The Wall Street Journal Interactive Edition

July 7, 1998


There's More to E-Commerce Than Just the Lowest Prices

JUST THE WORDS "on-line shopping" are enough to send shivers down the spine of many traditional retailers.

To many in the bricks-and-mortar retail world, electronic commerce is a nightmare that means goodbye to competing only with retailers down the street and hello to price wars with rivals world-wide. After all, a consumer armed with nothing more than a Web browser can skip around from site to site checking on prices and merchandise without ever leaving his chair. Making matters scarier for retailers: a host of comparison engines that allow consumers to type in items they're looking for and get back a list of how much the merchandise costs at different Web sites.

But while the Internet certainly poses new challenges for real-world retailers, and offers bargain hunters invaluable new tools, a spate of new research suggests that there's no reason for traditional retailers to consider themselves doomed. When it comes to on-line purchases, the new studies indicate, what really matters to many consumers is not just bottom-line pricing, but also useful information about the products offered for sale. Offer potential customers helpful information, and they likely won't begrudge you the fact that a rival's site offers a similar product for a couple of dollars less.

"The Internet isn't just used to check prices -- it also reduces the cost of getting information about the quality of products," says John Lynch, a professor of marketing at the Fuqua School of Business at Duke University. "When people have more than price to go on, they become much less price-sensitive."

Those findings come primarily from a recent experiment Mr. Lynch and Dan Ariely ran in which they created two dummy on-line wine stores -- thanks to the help of a local wine merchant, both sites took real money and delivered real wine -- and sent students on shopping expeditions to observe their buying decisions.

Two very different shopping experiences awaited the students. Sometimes students were presented with all of the offerings of both stores side-by-side on their computer screens. They could use the same tools at both stores to bring up listings of wine in alphabetical order, by price, or even by varietal. Also, the wines appeared with notes describing their characteristics, such as complexity and sweetness or dryness. A simple click of the mouse would bring up punchier descriptions -- letting the students know, for example, that a given wine was "soft and juicy, and even sports a hint of complex flavors like vanilla and jam," but was also "down to earth and fun."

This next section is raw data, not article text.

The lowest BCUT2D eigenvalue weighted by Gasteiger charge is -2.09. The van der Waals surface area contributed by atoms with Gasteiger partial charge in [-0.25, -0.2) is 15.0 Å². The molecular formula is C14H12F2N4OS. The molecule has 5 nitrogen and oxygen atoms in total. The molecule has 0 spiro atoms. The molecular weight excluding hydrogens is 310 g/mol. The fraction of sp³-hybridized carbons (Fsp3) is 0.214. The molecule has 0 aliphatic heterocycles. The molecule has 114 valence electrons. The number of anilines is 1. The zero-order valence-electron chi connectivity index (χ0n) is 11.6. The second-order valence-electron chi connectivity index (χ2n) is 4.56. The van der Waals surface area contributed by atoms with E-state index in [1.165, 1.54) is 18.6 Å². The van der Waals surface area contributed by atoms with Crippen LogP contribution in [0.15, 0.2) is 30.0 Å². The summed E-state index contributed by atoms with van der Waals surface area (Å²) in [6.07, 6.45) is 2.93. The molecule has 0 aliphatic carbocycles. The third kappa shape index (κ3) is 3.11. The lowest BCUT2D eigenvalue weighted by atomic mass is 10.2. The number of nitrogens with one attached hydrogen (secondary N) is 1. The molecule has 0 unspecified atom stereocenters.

Other times, students were able to look at only one site at a time. There were no descriptions of the wines on the first screen, and the more vivid discussions of the wines weren't available. Also, if students wanted to stop shopping at one site and check out the other, their shopping baskets were emptied and they had to start over if they returned to the first site.

The results: The students pressed into service as shoppers seemed most interested in information, not bargains. Mr. Lynch noted that "in cases where we created search engines that made it easier for consumers to compare equality, consumers paid a higher average price."

Also, they found, students were more satisfied with their purchases when they were offered more information -- and the more-satisfied customers, not surprisingly, were more likely to indicate that they wanted to keep buying on-line.

Mr. Lynch says part of his motivation for conducting the study came from watching traditional retailers take defensive tacks -- such as preventing comparison engines from gathering data from their sites -- in navigating the uncertain waters of electronic commerce. Other retailers, meanwhile, created Web sites that he calls "nothing more than inconvenient, slow catalogs" that proved under whelming to shoppers.

To Messrs. Lynch and Ariely, the lesson is that retailers shouldn't fear electronic commerce -- rather, they should fear poorly executed electronic-commerce strategies.

Lessons From the Vineyard

Mr. Lynch's conclusions come as no surprise to the founders of VirtualVineyards, a Palo Alto, Calif., company that's emerged as one of the largest Internet wine retailers. They've already wrestled with some of the thornier issues posed by on-line commerce.

Ron Olson, co-founder and chief operating officer of Virtual Vineyards, says he has considered trying to block some of the comparison engines. "But it's like arms races," he adds. "Once a weapon has been invented, it's difficult to un-invent it."

Instead, he says, Virtual Vineyards tries to focus on ways it can add value for its customers, such as stocking hard-to-find wines and working to create recommendation engines based on consumers' purchase histories.